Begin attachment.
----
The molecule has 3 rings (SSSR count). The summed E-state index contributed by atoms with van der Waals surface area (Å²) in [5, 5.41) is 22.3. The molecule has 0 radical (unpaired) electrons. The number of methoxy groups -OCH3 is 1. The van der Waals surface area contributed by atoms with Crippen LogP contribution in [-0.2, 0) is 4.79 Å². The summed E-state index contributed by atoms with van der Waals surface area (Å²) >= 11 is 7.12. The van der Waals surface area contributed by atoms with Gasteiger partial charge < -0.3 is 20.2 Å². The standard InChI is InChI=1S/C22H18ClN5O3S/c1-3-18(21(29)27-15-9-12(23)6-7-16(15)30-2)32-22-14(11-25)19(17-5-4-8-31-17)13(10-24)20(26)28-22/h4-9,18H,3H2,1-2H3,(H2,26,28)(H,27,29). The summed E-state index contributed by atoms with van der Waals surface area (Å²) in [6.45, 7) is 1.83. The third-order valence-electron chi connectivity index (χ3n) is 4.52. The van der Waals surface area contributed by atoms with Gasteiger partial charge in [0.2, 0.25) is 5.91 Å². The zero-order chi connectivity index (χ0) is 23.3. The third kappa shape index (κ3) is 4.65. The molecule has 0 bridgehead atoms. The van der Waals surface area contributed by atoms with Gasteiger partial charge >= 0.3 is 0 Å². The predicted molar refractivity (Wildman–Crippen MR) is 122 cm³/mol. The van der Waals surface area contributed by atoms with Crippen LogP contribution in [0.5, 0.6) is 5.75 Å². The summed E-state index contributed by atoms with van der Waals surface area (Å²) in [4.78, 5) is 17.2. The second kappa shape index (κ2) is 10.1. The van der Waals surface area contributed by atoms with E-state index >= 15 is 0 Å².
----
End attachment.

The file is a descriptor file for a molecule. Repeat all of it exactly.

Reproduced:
The molecule has 3 rings (SSSR count). The summed E-state index contributed by atoms with van der Waals surface area (Å²) in [5, 5.41) is 22.3. The molecule has 0 radical (unpaired) electrons. The number of methoxy groups -OCH3 is 1. The van der Waals surface area contributed by atoms with Crippen LogP contribution in [-0.2, 0) is 4.79 Å². The summed E-state index contributed by atoms with van der Waals surface area (Å²) >= 11 is 7.12. The van der Waals surface area contributed by atoms with Gasteiger partial charge < -0.3 is 20.2 Å². The standard InChI is InChI=1S/C22H18ClN5O3S/c1-3-18(21(29)27-15-9-12(23)6-7-16(15)30-2)32-22-14(11-25)19(17-5-4-8-31-17)13(10-24)20(26)28-22/h4-9,18H,3H2,1-2H3,(H2,26,28)(H,27,29). The summed E-state index contributed by atoms with van der Waals surface area (Å²) in [6.45, 7) is 1.83. The third-order valence-electron chi connectivity index (χ3n) is 4.52. The van der Waals surface area contributed by atoms with Gasteiger partial charge in [0.2, 0.25) is 5.91 Å². The zero-order chi connectivity index (χ0) is 23.3. The third kappa shape index (κ3) is 4.65. The molecule has 0 bridgehead atoms. The van der Waals surface area contributed by atoms with Gasteiger partial charge >= 0.3 is 0 Å². The predicted molar refractivity (Wildman–Crippen MR) is 122 cm³/mol. The van der Waals surface area contributed by atoms with Crippen LogP contribution in [0.5, 0.6) is 5.75 Å². The summed E-state index contributed by atoms with van der Waals surface area (Å²) in [4.78, 5) is 17.2. The second kappa shape index (κ2) is 10.1. The van der Waals surface area contributed by atoms with E-state index >= 15 is 0 Å².